Attendance is less than before the pandemic, but the subsidized fee was increased early in the pandemic. That has helped Patterson raise the hourly pay rate for her teachers. Starting pay is between $12 - $13 an hour. She offered a $600 hiring bonus, but didn't get any bites.
Wages and employment in the child care industry have been rising in South Florida. Median pay was up 20% last year from a year earlier. Still, it remained below $14 an hour. And while the number of people working in daycare nationwide dropped by more than 20% between May 2019 and May 2020, it grew by 5% in Florida.
"We can't afford to compete with Burger King or McDonald's paying maybe $13 an hour. We find ourselves in a rut. It's hard for us."Antoinette Patterson, Owner/Director, 1 World Learning Center
"You see help wanted signs everywhere because it's extremely difficult to find people to work," said Florida Policy Institute Senior Policy Analyst Norín Dollard.
"Child care has historically not been a very high paying job. It's a very rewarding job. And we're really grateful to the people who do it. But it's not a lucrative occupation by any means. People (aren't) seeking jobs in the same way that they were before the pandemic," Dollard added.
And there are fewer people in the traditional labor pools from which the child care industry would usually hire.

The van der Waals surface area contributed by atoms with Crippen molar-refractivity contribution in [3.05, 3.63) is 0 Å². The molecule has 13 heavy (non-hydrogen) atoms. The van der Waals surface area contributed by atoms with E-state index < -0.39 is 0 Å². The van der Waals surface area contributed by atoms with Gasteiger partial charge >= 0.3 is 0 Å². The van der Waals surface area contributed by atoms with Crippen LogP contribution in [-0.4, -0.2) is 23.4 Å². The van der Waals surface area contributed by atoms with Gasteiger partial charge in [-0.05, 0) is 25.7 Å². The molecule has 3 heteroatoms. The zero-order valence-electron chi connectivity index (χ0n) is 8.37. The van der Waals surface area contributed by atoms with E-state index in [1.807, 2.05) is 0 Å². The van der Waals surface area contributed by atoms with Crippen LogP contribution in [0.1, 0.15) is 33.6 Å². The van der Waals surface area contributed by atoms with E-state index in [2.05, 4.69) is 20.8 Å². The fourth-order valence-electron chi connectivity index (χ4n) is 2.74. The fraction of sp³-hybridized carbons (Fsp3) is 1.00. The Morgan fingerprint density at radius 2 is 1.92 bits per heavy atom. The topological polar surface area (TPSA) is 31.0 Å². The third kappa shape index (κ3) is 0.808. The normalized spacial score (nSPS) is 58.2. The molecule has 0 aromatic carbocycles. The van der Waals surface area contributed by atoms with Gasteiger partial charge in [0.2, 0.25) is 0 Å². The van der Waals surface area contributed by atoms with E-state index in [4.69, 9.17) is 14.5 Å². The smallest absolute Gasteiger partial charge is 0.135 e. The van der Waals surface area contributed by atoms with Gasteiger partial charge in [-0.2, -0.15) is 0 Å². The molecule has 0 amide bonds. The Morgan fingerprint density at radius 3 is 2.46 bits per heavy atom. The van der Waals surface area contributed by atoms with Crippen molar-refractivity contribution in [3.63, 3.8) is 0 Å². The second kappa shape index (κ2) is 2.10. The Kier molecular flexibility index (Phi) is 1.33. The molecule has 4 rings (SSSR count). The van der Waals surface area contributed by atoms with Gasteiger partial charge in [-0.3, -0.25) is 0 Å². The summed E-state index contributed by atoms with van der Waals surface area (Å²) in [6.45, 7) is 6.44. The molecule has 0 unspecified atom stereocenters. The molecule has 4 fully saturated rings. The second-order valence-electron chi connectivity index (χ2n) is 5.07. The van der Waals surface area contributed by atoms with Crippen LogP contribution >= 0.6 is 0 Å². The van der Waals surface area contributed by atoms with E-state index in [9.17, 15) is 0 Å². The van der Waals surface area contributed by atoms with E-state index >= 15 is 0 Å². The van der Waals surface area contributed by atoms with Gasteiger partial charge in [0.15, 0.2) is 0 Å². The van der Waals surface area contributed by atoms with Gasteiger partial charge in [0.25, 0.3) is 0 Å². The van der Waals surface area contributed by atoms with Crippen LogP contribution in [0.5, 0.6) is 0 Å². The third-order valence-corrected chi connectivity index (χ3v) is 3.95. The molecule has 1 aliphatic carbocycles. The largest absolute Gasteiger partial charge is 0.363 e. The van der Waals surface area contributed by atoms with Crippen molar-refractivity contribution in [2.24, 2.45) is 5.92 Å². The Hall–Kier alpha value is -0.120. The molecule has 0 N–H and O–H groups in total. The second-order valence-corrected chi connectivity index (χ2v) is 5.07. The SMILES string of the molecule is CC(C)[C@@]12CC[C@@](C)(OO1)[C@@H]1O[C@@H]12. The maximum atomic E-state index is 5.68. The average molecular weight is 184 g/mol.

While the overall job market has bounced back from the pandemic depression, there are still fewer jobs today and few people available to work in South Florida than before the pandemic.
The labor force in March was 1% smaller than the month before COVID-19 led to restrictions. That may not seem like a lot, but in South Florida, that’s more than 50,000 fewer people in the job market.
Statewide, men are back at work in the same numbers as before the pandemic, but not women.
"The child care burden, even at this juncture, tends to fall predominantly on women. So where child care is not available or affordable, women — if they left the workforce — they're not returning in quite the same numbers that men are because of their caregiving responsibilities," Dollard said.
That’s especially true for Black women in Florida. The latest data from 2021 shows the number of Black women in the job market and the number of Black women working in the state were still down 2% from pre-pandemic levels even with the broader job recovery.
"The people who have suffered the worst from the pandemic, whether it's from disease or because they work in low wage industries, are people of color, and poor people who are struggling to make sure their kids were taken care of in a healthy and safe environment to begin with."Norín Dollard, Senior Policy Analyst, Florida Policy Institute